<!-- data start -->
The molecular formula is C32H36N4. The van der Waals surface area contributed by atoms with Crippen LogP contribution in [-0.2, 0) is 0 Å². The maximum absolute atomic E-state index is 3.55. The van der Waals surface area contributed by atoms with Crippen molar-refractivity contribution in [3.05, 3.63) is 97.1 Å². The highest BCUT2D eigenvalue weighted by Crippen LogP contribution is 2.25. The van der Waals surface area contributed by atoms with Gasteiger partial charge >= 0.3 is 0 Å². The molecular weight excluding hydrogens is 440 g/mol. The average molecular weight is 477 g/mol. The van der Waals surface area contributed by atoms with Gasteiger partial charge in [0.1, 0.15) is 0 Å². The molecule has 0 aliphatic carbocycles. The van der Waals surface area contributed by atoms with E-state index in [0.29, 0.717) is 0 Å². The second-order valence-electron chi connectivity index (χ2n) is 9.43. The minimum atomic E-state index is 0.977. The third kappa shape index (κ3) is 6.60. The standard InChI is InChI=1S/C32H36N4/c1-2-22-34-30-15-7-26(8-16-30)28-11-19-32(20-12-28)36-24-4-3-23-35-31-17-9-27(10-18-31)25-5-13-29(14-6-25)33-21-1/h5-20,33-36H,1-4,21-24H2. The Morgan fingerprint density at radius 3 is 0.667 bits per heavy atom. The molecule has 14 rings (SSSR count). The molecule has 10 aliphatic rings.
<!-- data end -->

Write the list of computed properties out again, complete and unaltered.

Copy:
The molecular formula is C32H36N4. The van der Waals surface area contributed by atoms with Crippen LogP contribution in [-0.2, 0) is 0 Å². The maximum absolute atomic E-state index is 3.55. The van der Waals surface area contributed by atoms with Crippen molar-refractivity contribution in [3.05, 3.63) is 97.1 Å². The highest BCUT2D eigenvalue weighted by Crippen LogP contribution is 2.25. The van der Waals surface area contributed by atoms with Gasteiger partial charge >= 0.3 is 0 Å². The molecular weight excluding hydrogens is 440 g/mol. The average molecular weight is 477 g/mol. The van der Waals surface area contributed by atoms with Gasteiger partial charge in [0.1, 0.15) is 0 Å². The molecule has 0 aliphatic carbocycles. The van der Waals surface area contributed by atoms with E-state index in [0.29, 0.717) is 0 Å². The second-order valence-electron chi connectivity index (χ2n) is 9.43. The minimum atomic E-state index is 0.977. The third kappa shape index (κ3) is 6.60. The standard InChI is InChI=1S/C32H36N4/c1-2-22-34-30-15-7-26(8-16-30)28-11-19-32(20-12-28)36-24-4-3-23-35-31-17-9-27(10-18-31)25-5-13-29(14-6-25)33-21-1/h5-20,33-36H,1-4,21-24H2. The Morgan fingerprint density at radius 3 is 0.667 bits per heavy atom. The molecule has 14 rings (SSSR count). The molecule has 10 aliphatic rings.